I was asked to take it to Skirmish but with the Little Wars Revisited Forum 54mm Games Day the week before and the London Toy Soldier show the week after it would all be a little too much (not to mention that my wife believes I should see her occasionally!)

  8. Can you tell us a little how the trees and buildings were made?
    I can’t make the LWRF 54mm gamesday this year but I would love to next year if it is on.

  9. Hi Alan

    The trees, buildings and hedges were all made a similar way. I cut all the terrain on my laser cutter.

    The main tiles are made from 4mm mdf (or 2 sheets of 2mm stuck together – this lets me create the river so it is sunken by 2mm).. The tree tiles are a 2mm tile with a 3mm tile stuck on top of them with 2 slots on each side of the tile for the trees to fit into.

    The trees were drawn in Sketchup (a cad program) from arcs (for the trunks) and overlapping arcs and circles (for the foliage) and then laser cut out of 3mm mdf and painted.

    The town is made via the same process except that the base has slots on all 4 sides to accommodate the 4 walls. The side walls are simply plain pieces of 3mm mdf (with tabs to fit in the base) and the front and backs are 3mm with the building details engraved on them. This is done by setting the laser power so it doesn’t cut through the mdf, just marks the surface. They were then assembled, spray undercoated and then painted.

    Hope that helps – feel free to ask any other questions.

    If the March 10th Games Day is a success and people are interested in another one then I am sure it will return next year.

  10. Alan,

    Funny you should say that as Anthony has commissioned me to produce a Zulu War battlefield for his Little Legion Zulu Wars collection in the same style and someone else at Cavalier asked about commissioning a battlefield like it.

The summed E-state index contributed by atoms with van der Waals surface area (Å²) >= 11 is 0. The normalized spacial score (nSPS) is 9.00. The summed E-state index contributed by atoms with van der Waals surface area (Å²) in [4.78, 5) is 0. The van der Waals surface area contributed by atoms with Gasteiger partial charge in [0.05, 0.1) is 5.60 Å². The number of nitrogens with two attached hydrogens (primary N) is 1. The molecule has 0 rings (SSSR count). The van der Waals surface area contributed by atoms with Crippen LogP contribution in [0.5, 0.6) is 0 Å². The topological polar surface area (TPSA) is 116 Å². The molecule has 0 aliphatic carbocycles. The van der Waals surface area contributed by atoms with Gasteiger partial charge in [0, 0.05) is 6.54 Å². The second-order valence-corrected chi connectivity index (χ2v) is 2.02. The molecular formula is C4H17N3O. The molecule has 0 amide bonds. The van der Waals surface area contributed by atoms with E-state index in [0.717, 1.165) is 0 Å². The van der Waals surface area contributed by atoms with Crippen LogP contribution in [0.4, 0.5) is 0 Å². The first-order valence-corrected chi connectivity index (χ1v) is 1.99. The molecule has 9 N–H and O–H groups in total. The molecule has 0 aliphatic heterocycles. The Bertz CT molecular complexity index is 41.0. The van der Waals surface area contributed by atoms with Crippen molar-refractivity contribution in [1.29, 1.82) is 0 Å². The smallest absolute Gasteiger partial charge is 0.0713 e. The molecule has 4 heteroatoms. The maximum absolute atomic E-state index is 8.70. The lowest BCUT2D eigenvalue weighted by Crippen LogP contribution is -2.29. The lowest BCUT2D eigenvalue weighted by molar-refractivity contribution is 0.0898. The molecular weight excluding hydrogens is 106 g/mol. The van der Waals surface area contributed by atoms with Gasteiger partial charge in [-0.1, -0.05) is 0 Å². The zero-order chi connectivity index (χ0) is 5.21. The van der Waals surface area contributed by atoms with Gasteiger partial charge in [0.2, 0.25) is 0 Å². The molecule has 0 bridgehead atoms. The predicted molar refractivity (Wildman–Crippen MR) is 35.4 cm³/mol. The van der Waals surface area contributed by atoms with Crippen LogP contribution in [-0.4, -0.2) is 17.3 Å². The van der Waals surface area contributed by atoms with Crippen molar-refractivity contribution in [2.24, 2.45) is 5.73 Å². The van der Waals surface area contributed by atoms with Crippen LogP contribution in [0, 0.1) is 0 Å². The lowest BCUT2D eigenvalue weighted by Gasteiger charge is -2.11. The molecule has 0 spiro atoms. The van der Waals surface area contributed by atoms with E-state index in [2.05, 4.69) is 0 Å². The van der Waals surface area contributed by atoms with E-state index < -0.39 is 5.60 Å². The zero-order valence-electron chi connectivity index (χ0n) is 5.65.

I don’t particularly want to get into producing the tiles and selling them individually through the Black Hat shop, partly because I only have one laser cutter which is a single point of failure (all my other equipment is doubled up) and also because I didn’t buy the laser cutter for that purpose. It was bought to make 54mm facades and diorama pieces for commission work…

    But as a number of people have asked I am in the process of working out costs to produce the tiles either plain or painted to give people a rough idea of costs if they are interested and I am happy to produce sets or specific pieces for people as a specific commission.

    Drop me a line through the Black Hat website and we can chat about it.

  11. Mike i dropped you a line via Black Hat but my computer then went wonky (ok now) so I am not sure if you will get it , let me know.

  12. This is wonderful! I’ve only recently heard about the ‘Portable War-game’ rules and have been intrigued. But, this is a marvellous rendition of the board setup. It’s really inspiring…I shall have to get my fret saw out and have a bash at some of that ingenious low profile terrain! Well done, and thanks for the great photos! 🙂

  13. @Howard – thanks

    @Stephen – I can’t cut anything straight (and never have been able to) hence the laser cutter and drawing lines on a computer screen…

Leave a Reply

Your email address will not be published. Required fields are marked *